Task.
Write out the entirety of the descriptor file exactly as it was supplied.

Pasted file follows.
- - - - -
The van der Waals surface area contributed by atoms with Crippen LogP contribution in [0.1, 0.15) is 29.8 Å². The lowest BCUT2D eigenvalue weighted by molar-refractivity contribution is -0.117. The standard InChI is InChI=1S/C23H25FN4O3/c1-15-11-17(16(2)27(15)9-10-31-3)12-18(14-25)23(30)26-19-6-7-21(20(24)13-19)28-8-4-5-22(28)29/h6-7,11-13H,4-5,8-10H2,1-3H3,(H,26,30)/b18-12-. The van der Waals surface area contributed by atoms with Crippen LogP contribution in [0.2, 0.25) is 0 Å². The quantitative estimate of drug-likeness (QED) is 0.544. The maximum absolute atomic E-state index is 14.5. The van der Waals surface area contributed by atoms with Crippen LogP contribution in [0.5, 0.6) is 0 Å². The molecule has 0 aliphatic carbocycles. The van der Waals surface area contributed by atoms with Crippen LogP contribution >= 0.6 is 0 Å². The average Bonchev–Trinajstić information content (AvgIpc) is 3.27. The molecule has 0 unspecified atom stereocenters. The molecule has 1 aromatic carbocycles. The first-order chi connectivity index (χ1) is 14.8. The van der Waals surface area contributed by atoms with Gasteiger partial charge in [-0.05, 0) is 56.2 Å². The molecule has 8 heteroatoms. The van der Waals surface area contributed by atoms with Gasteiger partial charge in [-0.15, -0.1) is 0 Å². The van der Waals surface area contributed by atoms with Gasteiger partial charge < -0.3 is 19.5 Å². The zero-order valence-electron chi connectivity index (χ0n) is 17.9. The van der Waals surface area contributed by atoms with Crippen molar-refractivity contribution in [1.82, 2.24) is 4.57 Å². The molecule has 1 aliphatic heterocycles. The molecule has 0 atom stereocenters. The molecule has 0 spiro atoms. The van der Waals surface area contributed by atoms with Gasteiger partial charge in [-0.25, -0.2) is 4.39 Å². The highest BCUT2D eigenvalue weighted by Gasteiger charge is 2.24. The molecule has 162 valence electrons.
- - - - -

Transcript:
The van der Waals surface area contributed by atoms with Crippen LogP contribution in [0.1, 0.15) is 29.8 Å². The lowest BCUT2D eigenvalue weighted by molar-refractivity contribution is -0.117. The standard InChI is InChI=1S/C23H25FN4O3/c1-15-11-17(16(2)27(15)9-10-31-3)12-18(14-25)23(30)26-19-6-7-21(20(24)13-19)28-8-4-5-22(28)29/h6-7,11-13H,4-5,8-10H2,1-3H3,(H,26,30)/b18-12-. The van der Waals surface area contributed by atoms with Crippen LogP contribution in [0.2, 0.25) is 0 Å². The quantitative estimate of drug-likeness (QED) is 0.544. The maximum absolute atomic E-state index is 14.5. The van der Waals surface area contributed by atoms with Crippen LogP contribution in [0.5, 0.6) is 0 Å². The molecule has 0 aliphatic carbocycles. The van der Waals surface area contributed by atoms with Crippen LogP contribution >= 0.6 is 0 Å². The average Bonchev–Trinajstić information content (AvgIpc) is 3.27. The molecule has 0 unspecified atom stereocenters. The molecule has 1 aromatic carbocycles. The first-order chi connectivity index (χ1) is 14.8. The van der Waals surface area contributed by atoms with Gasteiger partial charge in [-0.05, 0) is 56.2 Å². The molecule has 8 heteroatoms. The van der Waals surface area contributed by atoms with Gasteiger partial charge in [-0.15, -0.1) is 0 Å². The van der Waals surface area contributed by atoms with Gasteiger partial charge < -0.3 is 19.5 Å². The zero-order valence-electron chi connectivity index (χ0n) is 17.9. The van der Waals surface area contributed by atoms with Crippen molar-refractivity contribution in [1.82, 2.24) is 4.57 Å². The molecule has 1 aliphatic heterocycles. The molecule has 0 atom stereocenters. The molecule has 0 spiro atoms. The van der Waals surface area contributed by atoms with Gasteiger partial charge in [-0.25, -0.2) is 4.39 Å². The highest BCUT2D eigenvalue weighted by Gasteiger charge is 2.24. The molecule has 162 valence electrons.